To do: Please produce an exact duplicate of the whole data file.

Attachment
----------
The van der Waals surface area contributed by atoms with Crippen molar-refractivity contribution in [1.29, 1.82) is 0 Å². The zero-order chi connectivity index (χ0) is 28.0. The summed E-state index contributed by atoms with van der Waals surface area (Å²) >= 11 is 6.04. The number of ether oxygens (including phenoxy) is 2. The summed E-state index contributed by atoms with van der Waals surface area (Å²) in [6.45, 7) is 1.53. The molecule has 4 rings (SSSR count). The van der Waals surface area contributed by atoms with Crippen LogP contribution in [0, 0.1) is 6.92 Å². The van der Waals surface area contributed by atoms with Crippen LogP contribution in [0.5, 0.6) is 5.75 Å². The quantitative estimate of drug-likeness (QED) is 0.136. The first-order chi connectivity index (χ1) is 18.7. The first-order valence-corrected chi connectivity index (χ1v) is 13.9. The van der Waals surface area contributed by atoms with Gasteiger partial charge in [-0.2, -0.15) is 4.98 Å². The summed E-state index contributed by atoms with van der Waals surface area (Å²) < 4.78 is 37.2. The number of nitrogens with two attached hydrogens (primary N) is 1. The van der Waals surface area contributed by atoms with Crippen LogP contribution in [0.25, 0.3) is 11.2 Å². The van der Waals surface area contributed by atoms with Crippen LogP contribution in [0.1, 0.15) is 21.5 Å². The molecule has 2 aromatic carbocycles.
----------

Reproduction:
The van der Waals surface area contributed by atoms with Crippen molar-refractivity contribution in [1.29, 1.82) is 0 Å². The zero-order chi connectivity index (χ0) is 28.0. The summed E-state index contributed by atoms with van der Waals surface area (Å²) >= 11 is 6.04. The number of ether oxygens (including phenoxy) is 2. The summed E-state index contributed by atoms with van der Waals surface area (Å²) in [6.45, 7) is 1.53. The molecule has 4 rings (SSSR count). The van der Waals surface area contributed by atoms with Crippen LogP contribution in [0, 0.1) is 6.92 Å². The van der Waals surface area contributed by atoms with Crippen LogP contribution in [0.5, 0.6) is 5.75 Å². The quantitative estimate of drug-likeness (QED) is 0.136. The first-order chi connectivity index (χ1) is 18.7. The first-order valence-corrected chi connectivity index (χ1v) is 13.9. The van der Waals surface area contributed by atoms with Gasteiger partial charge in [-0.2, -0.15) is 4.98 Å². The summed E-state index contributed by atoms with van der Waals surface area (Å²) < 4.78 is 37.2. The number of nitrogens with two attached hydrogens (primary N) is 1. The van der Waals surface area contributed by atoms with Crippen LogP contribution in [0.25, 0.3) is 11.2 Å². The van der Waals surface area contributed by atoms with Crippen LogP contribution in [0.1, 0.15) is 21.5 Å². The molecule has 2 aromatic carbocycles.